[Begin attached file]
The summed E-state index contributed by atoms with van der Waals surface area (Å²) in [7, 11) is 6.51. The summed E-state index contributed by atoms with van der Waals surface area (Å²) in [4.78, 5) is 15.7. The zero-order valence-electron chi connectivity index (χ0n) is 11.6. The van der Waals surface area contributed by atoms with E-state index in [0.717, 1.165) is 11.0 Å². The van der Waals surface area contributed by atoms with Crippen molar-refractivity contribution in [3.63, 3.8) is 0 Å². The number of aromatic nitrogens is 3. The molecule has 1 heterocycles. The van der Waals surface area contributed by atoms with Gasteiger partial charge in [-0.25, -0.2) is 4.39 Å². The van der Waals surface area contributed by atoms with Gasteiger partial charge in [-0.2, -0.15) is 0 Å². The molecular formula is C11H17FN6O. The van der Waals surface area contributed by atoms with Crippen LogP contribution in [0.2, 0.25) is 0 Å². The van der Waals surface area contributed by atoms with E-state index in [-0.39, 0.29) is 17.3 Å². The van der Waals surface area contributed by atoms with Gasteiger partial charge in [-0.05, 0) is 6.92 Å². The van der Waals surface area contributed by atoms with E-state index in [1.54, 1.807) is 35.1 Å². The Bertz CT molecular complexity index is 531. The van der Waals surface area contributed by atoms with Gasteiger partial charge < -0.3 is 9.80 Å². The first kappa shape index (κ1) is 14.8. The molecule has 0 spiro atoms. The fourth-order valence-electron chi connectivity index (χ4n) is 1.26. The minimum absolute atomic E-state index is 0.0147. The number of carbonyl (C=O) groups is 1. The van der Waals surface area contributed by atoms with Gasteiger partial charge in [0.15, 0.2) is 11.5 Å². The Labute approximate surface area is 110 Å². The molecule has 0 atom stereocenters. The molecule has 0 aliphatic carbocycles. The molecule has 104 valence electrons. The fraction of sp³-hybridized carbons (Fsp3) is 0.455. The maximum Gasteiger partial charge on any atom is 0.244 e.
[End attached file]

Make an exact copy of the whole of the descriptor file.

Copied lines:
The summed E-state index contributed by atoms with van der Waals surface area (Å²) in [7, 11) is 6.51. The summed E-state index contributed by atoms with van der Waals surface area (Å²) in [4.78, 5) is 15.7. The zero-order valence-electron chi connectivity index (χ0n) is 11.6. The van der Waals surface area contributed by atoms with E-state index in [0.717, 1.165) is 11.0 Å². The van der Waals surface area contributed by atoms with Crippen molar-refractivity contribution in [3.63, 3.8) is 0 Å². The number of aromatic nitrogens is 3. The molecule has 1 heterocycles. The van der Waals surface area contributed by atoms with Gasteiger partial charge in [-0.25, -0.2) is 4.39 Å². The van der Waals surface area contributed by atoms with Gasteiger partial charge in [-0.2, -0.15) is 0 Å². The molecular formula is C11H17FN6O. The van der Waals surface area contributed by atoms with Crippen LogP contribution in [0.2, 0.25) is 0 Å². The van der Waals surface area contributed by atoms with E-state index in [-0.39, 0.29) is 17.3 Å². The van der Waals surface area contributed by atoms with Gasteiger partial charge in [-0.05, 0) is 6.92 Å². The van der Waals surface area contributed by atoms with E-state index in [1.54, 1.807) is 35.1 Å². The Bertz CT molecular complexity index is 531. The van der Waals surface area contributed by atoms with Gasteiger partial charge < -0.3 is 9.80 Å². The first kappa shape index (κ1) is 14.8. The molecule has 0 spiro atoms. The fourth-order valence-electron chi connectivity index (χ4n) is 1.26. The minimum absolute atomic E-state index is 0.0147. The number of carbonyl (C=O) groups is 1. The van der Waals surface area contributed by atoms with Gasteiger partial charge in [0.15, 0.2) is 11.5 Å². The Labute approximate surface area is 110 Å². The molecule has 0 atom stereocenters. The molecule has 0 aliphatic carbocycles. The molecule has 104 valence electrons. The fraction of sp³-hybridized carbons (Fsp3) is 0.455. The maximum Gasteiger partial charge on any atom is 0.244 e.